Now let us turn for a moment from Mencius Moldbug to another political thinker, William Russell Mead, who has identified four main strains in American foreign politics, named for the presidents that exemplified them: Jefferson, Hamilton, Jackson, and Wilson. Briefly, Jeffersonian policy is isolationist, defensive, and goes to war only as a last resort, distrusting America’s ability to impose solutions on other countries by force. Perhaps only the Revolution, among America’s wars, can be classified as Jeffersonian. Hamiltonian sees free trade and open seas as America’s main foreign-policy interests, and will enter small colonial wars and set up puppet states to achieve them, but avoids conflicts with Great Powers; the small interventions in South and Central America that have been a frequent feature of American policy since 1898 can all be considered Hamiltonian, as can the support for the United Fruit Company that gave rise to the expression “banana republic”. Jacksonian policy is like Jeffersonian in being isolationist where possible, but will fight to uphold an ideal of honour as well as for existential threats; further, in Jacksonian theory, war is always total, or as near total as can be achieved. WWII is the archetypical Jacksonian war, but the War of 1812 also qualifies in being fought over insults to American honour. Finally, Wilsonian foreign policy is willing to use the US military to achieve moral goals; the League of Nations was classic Wilsonian policy, as was the intervention in the Serbian conflict and recently in Libya.
Now, it seems to me that three of these foreign-policy classifications map fairly neatly onto Moldbug’s castes: Brahmins are Wilsonian, Optimates are Hamiltonian, and Vaisya are Jacksonian. Who, then, is Jeffersonian? It’s not the Dalits, who have essentially no influence on foreign policy. The Rationalist Conspiracy suggests, however, that a new elite caste is emerging, in opposition to the rule of the Brahmins: Namely, the Silicon Valley elite are starting to engage in politics, and are forming their own prestige ladders and policy views. (The writer at RC mentions “not one upper class, but two”, thus ignoring Mencius’s Optimates; this presumably reflects how faded they are from their old power, but needn’t affect the argument here.) The new elite gains status from forming successful tech companies, attracting venture funding, and cashing out stock options in a successful IPO; Mark Zuckerberg is perhaps the archetypal example, and Steve Jobs and Bill Gates were early members of the caste – though in their day, it had not yet formed into a recognisable social group. Early Redditors, Wikipedia editors, and coders at California companies are all likely to be of this caste. RC does not give it a name, but I propose to call them “Populares”, in opposition to “Optimates” and also because they are in some sense “new money” and “not of the Senatorial class”.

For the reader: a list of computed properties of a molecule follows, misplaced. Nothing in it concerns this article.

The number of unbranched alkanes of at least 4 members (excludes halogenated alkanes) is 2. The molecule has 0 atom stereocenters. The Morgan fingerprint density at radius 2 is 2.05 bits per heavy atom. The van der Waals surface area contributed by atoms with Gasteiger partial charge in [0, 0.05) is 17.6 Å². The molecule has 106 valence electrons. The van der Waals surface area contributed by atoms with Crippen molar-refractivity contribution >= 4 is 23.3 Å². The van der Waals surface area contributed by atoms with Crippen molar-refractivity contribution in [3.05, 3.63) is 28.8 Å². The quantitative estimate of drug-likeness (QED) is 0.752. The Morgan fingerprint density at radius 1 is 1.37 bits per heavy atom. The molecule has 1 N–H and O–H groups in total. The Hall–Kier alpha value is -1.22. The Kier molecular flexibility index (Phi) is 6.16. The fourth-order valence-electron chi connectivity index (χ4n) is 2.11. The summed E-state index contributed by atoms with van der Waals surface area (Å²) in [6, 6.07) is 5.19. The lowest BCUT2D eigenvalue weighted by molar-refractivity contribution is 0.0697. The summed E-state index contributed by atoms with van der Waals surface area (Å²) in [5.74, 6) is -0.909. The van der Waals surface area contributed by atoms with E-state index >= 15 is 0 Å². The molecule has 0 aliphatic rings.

The Populares fill in the last of Mead’s four policies: By and large, they are Jeffersonian, opposing foreign wars whether for business interests, honour, or high moral causes. However, at this time they are making their mark more within domestic politics, where again they match the Jeffersonian – libertarian, watchman-state – ideal.
This “sixth caste” allows us to neatly slot the struggle over SOPA into Moldbug’s caste model: In this view, SOPA was the attempt of the Brahmin propaganda arm – Hollywood and Big Music – to solidify their perceived economic interest, and the Populares opposed it as being completely contrary to their libertarian ethos. This is perhaps the first time the Populares have really intervened in a national political matter, and surely the first time they’ve made their view stick; consider the counterexample of the Communications Decency Act, likewise opposed by the – at the time, not fully coalesced – Silicon Valley elite, and pushed by some combination of Vaisya moralism and Optimate worries about military applications of cryptography. With SOPA, however, only a small part of the Brahmin machinery had its interests directly involved, and those interests were economic, not moral; on the opposing side, the Populares were able to mobilise their full strength because they were making a moral point, and one smack in the middle of their worldview at that.